AWS’s operating profit was greater than Amazon’s $3.5 billion total as a whole because the core e-commerce business was unprofitable, especially outside the U.S. Amazon reported an operating loss of $206 million on sales of $82.36 billion in the U.S., and an operating profit/loss of $1.63 billion on sales of $37.27 billion internationally during the holiday season.

Amazon for the first time Thursday showed off the performance of one of its fastest growing businesses, advertising. Amazon’s ad business has been growing for years, as merchants who sell on the company’s e-commerce platform pay to get their goods higher in search results, leading to competition with online-ad titans Alphabet Inc.’s Google GOOGL, -3.32% GOOG, -3.64% and Facebook Inc. FB, -26.39% Amazon had included advertising revenue with some other businesses before breaking it out Thursday.

“We have looked at the proportion of other revenue that [was] advertising services and we got to a point where I did pretty much mention every quarter the majority of that line item was advertising revenue, and [it reached] a certain size that we should break it out and split the other off of that,” Chief Financial Officer Brian Olsavsky said when asked by an analyst why Amazon began reporting ad revenue.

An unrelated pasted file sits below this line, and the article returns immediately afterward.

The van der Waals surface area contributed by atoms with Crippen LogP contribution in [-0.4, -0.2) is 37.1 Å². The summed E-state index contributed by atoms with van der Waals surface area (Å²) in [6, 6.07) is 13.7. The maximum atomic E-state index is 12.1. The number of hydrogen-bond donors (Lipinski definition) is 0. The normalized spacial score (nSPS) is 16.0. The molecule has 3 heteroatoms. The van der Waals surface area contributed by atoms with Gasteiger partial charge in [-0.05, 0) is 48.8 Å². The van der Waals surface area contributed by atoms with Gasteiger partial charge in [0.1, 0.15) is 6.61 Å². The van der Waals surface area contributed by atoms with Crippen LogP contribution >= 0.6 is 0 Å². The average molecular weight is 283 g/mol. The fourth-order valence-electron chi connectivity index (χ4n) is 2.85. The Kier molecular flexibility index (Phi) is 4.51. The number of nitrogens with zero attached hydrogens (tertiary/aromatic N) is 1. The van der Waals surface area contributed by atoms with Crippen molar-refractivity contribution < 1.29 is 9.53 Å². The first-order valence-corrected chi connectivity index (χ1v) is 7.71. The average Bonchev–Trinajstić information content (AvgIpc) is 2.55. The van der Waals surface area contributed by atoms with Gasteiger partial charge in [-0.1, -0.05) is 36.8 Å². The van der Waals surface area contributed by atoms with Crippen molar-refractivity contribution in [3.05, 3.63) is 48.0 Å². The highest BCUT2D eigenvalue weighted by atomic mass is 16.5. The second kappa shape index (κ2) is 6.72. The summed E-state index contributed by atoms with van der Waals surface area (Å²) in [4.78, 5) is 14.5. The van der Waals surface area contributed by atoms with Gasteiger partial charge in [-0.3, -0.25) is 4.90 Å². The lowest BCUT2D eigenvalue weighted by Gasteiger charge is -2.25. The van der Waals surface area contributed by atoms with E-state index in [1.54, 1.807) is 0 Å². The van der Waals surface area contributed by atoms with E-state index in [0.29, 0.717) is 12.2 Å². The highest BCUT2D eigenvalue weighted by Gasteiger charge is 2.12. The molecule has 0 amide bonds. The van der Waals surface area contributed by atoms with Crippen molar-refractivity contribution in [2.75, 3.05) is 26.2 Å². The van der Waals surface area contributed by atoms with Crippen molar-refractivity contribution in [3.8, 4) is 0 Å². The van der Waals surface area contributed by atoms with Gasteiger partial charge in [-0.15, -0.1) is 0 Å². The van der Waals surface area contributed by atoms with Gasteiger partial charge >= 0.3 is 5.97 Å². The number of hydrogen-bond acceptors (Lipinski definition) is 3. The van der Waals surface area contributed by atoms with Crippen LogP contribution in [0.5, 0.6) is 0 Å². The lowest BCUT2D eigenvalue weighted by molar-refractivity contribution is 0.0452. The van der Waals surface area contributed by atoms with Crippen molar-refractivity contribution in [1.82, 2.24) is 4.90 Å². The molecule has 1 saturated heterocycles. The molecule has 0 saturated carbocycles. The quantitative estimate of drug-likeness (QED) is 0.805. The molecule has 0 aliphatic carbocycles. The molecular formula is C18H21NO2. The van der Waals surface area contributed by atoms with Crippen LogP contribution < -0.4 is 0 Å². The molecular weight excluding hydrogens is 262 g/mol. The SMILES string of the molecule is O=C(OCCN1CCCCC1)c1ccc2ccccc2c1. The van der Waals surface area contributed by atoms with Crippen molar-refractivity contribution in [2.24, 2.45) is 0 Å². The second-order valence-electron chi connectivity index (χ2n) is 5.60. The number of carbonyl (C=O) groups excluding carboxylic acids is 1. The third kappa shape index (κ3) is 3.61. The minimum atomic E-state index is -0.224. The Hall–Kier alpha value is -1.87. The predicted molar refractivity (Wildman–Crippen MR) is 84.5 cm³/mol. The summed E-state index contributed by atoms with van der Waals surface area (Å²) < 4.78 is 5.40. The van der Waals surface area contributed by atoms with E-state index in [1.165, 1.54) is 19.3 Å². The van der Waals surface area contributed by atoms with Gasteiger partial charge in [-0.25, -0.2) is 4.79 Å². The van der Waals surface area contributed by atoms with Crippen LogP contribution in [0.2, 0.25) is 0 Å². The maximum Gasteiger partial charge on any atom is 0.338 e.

Amazon disclosed quarterly advertising revenue of $9.72 billion over the holidays, up 32% from a year ago and 27% sequentially. For the full year, Amazon recorded ad revenue of more than $31 billion, more than the annual revenue from Google’s YouTube ($28.85 billion) and more than 4.5 times the annual revenue total of Snap Inc. SNAP, -23.60% and Pinterest Inc. PINS, -10.32% combined.

For the fiscal first quarter, Amazon executives forecast operating profit of $3 billion to $6 billion on net revenue of $112 billion to $117 billion. Analysts on average were expecting operating profit of $6.4 billion on net sales of $120.94 billion, according to FactSet.

Amazon stock has struggled since executives predicted the holiday season may not be that profitable in its previous earnings report, falling more than 17% in the past three months as the S&P 500 index SPX,
-2.44% declined 1.5%.

The strong results in both AWS and advertising show the growing power of the company’s diversification push—and they suggests that the issues that were evident in the December quarter earnings report from Facebook-parent Meta Platforms (META) are not necessarily suggestive of a broader issue with online advertising. In fact, there is evidence that Facebook could be losing some market share to both Google-parent Alphabet ( GOOGL) and to Amazon.

Meanwhile, the strong AWS numbers confirmed the ongoing surge in corporate computing toward the cloud—note that both Microsoft (MSFT) and Alphabet (GOOGL) reported strong growth for their cloud-computing businesses in the quarter. Microsoft also projected that growth for its Azure cloud business would accelerate in the March quarter.

In a statement, Amazon CEO Andy Jassy said that the company “as expected” saw higher costs over the holidays, driven by labor supply shortages and inflationary pressures, adding that “these issues persisted into the first quarter” due to the Omicron variant of Covid-19. “Despite these short-term challenges, we continue to feel optimistic and excited about the business as we emerge from the pandemic,” he said.